Iran’s trifecta

It’s no scoop to say that both Israel and Saudi Arabia are alarmed by President Obama’s nuclear deal with Iran. But it’s worth articulating the difference in the primary concern of the two. In doing so, we can better appreciate just how bad the deal is.

Israel is unhappy with the deal because it all but ensures that Iran will obtain nuclear weapons. Whether Iran does so in 10 to 15 years – as the deal allows it to — or at a much earlier time of Iran’s choosing — as the deal is powerless to prevent — the existential threat to Israel is plain.

During the 2012 campaign, Obama promised that “the deal we’ll accept is — they end their nuclear program; it’s very straightforward.” To Israel’s consternation, Obama has accepted a deal that doesn’t end Iran’s nuclear program, and provides two pathways — one through compliance; the other through non-compliance — for Iran to obtain nuclear weapons.

The Saudis are, of course, concerned about Iran becoming a nuclear power. Whether or not the mullahs pose an existential threat to Saudi Arabia, a nuclear Iran will easily be the dominant power in the region unless the Saudis undertake the enormously expensive project of developing their own nukes.

But the Saudis have a more pressing concern about the deal (one shared by Israelis, but not their primary concern). The deal hugely enriches the Iranian regime. Some of the money, as even Obama seems to acknowledge, will be devoted to the mullahs’ quest for regional dominance through military activity in Iraq, Syria, Lebanon, Yemen, and possibly elsewhere.

In fact, it’s almost certain that considerable sums will be devoted to this purpose. This, in all likelihood, was the price that hardliners demanded as a condition for approving the deal.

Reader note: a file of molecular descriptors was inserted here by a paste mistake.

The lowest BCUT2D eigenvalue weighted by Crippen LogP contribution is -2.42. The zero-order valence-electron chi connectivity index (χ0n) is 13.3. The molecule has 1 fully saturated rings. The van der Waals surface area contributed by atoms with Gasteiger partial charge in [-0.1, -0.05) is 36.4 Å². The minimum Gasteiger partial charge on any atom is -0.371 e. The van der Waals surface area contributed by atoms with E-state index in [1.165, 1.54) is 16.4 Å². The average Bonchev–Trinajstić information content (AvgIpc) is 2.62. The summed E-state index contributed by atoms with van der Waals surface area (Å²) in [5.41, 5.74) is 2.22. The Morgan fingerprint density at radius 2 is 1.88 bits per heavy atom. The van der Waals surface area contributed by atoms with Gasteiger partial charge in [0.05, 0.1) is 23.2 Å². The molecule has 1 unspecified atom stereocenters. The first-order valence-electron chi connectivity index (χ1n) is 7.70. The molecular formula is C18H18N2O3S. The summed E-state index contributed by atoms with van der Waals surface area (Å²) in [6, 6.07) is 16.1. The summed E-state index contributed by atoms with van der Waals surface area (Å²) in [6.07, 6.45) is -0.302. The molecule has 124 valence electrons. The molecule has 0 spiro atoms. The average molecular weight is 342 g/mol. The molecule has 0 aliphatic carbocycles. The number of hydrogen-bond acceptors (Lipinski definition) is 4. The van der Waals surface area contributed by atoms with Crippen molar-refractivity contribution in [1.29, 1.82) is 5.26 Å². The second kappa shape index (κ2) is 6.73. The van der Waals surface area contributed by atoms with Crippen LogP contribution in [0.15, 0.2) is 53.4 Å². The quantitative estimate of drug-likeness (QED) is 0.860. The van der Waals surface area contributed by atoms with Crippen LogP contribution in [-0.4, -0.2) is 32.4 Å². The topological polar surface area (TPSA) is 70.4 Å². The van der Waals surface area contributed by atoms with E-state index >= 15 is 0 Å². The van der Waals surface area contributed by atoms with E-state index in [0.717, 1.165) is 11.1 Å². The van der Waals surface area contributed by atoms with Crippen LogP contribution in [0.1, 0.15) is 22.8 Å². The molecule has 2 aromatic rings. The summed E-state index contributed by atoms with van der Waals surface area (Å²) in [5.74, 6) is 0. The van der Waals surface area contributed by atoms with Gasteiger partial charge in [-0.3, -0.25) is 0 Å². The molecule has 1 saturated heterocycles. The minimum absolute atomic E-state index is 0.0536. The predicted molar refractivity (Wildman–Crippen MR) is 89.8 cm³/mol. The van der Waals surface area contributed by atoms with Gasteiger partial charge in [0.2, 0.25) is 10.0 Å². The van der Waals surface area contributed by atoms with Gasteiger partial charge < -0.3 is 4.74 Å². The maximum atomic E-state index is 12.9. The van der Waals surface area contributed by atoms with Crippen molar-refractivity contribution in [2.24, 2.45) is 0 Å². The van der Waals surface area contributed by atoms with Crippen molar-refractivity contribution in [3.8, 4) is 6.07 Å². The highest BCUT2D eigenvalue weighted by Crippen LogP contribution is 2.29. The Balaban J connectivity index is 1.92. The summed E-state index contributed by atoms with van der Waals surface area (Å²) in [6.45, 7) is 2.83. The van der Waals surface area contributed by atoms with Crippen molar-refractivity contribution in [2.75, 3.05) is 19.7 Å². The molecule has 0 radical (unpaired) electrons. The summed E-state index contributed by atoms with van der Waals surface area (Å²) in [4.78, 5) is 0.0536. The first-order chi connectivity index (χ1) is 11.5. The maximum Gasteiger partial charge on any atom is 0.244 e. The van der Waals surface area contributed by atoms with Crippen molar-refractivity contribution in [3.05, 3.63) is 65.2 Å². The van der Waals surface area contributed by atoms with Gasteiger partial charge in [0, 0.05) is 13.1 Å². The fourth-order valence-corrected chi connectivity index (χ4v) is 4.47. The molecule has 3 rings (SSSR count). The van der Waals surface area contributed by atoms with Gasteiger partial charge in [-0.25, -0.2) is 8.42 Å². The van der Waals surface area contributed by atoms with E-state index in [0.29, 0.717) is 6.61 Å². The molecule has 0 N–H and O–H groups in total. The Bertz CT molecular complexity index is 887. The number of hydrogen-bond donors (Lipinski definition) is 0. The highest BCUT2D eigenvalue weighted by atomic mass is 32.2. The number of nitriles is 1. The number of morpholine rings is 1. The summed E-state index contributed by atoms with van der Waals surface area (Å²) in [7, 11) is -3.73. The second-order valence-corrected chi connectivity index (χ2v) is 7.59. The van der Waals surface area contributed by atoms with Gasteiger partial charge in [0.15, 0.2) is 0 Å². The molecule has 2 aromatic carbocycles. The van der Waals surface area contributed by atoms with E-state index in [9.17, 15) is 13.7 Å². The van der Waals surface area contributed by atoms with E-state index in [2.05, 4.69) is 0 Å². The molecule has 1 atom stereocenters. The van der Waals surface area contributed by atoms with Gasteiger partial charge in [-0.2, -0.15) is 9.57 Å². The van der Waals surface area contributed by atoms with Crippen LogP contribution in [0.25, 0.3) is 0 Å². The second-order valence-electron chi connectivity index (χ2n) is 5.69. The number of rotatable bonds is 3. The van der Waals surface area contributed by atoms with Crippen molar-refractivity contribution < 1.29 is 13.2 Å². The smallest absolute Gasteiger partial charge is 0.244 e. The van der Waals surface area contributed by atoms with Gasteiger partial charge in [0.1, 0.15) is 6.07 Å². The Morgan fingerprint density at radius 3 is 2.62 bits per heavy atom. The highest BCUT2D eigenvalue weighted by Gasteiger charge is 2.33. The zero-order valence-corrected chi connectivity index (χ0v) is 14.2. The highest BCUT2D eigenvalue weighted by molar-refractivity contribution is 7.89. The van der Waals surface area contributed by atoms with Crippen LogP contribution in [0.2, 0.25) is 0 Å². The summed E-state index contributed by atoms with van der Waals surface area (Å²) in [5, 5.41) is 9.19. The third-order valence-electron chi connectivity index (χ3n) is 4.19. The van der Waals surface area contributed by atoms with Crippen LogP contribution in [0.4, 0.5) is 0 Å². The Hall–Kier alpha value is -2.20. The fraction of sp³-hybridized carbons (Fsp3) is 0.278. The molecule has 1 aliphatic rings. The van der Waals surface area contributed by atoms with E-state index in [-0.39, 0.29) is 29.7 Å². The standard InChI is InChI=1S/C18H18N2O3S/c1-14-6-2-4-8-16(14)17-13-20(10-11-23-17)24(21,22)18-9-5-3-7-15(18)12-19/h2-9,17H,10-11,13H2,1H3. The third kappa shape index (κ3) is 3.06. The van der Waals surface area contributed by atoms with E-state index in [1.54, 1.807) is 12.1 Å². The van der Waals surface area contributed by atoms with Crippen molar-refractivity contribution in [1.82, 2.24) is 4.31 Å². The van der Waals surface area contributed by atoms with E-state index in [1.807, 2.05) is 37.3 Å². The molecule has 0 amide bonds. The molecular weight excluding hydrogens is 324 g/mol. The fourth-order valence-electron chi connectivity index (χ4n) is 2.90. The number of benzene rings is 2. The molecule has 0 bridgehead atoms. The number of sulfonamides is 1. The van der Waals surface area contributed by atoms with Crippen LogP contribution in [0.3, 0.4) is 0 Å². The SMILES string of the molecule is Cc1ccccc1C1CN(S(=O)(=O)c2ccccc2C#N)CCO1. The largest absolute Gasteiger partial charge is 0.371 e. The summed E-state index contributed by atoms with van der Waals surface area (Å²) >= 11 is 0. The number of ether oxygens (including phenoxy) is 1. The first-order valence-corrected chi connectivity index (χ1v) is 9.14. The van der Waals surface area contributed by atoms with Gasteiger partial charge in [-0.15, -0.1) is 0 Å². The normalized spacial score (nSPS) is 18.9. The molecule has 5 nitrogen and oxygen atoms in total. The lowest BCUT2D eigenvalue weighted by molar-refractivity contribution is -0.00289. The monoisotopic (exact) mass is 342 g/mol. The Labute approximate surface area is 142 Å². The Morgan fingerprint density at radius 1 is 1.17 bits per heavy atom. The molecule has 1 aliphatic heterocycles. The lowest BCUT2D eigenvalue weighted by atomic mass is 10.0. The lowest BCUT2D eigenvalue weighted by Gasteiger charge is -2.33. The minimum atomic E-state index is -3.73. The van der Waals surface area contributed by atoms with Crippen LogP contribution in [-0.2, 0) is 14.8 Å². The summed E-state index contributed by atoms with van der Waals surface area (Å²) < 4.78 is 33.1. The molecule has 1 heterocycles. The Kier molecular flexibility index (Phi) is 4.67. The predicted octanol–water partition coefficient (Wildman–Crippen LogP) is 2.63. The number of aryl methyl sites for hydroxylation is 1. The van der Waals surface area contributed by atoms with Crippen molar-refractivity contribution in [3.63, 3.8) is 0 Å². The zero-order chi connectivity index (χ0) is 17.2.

Taken together, these two concerns by key players in Iran’s neighborhood demonstrate the disastrous nature of the deal. In the short term, it promotes Iranian dominance in the region through non-nuclear avenues; in the longer term it all but ensures Iranian dominance as a nuclear power and enables it to destroy Israel.

In addition, the deal cements the power of the mullahs by bringing significantly increased prosperity to Iran. Barack Obama and John Kerry have enabled the regime to hit the trifecta.

The U.S. isn’t omnipotent. We could not, without fighting some sort of war, have prevented Iran from going nuclear and prevented it from vastly enriching itself through the lifting of sanctions, so as to tip the Iran-Sunni clash clearly in favor of the mullahs. But we could have prevented one or the other of these two outcomes (most likely the second outcome — one which, unfortunately, Obama seems quite comfortable with).

Herein lies the answer to Obama’s oft-stated demand for the alternative to his deal. What’s the alternative to enabling our old enemy to develop nukes and enrich itself such that it can significantly expand its power in the region? It is to allow Iran to do one or the other, but not both.


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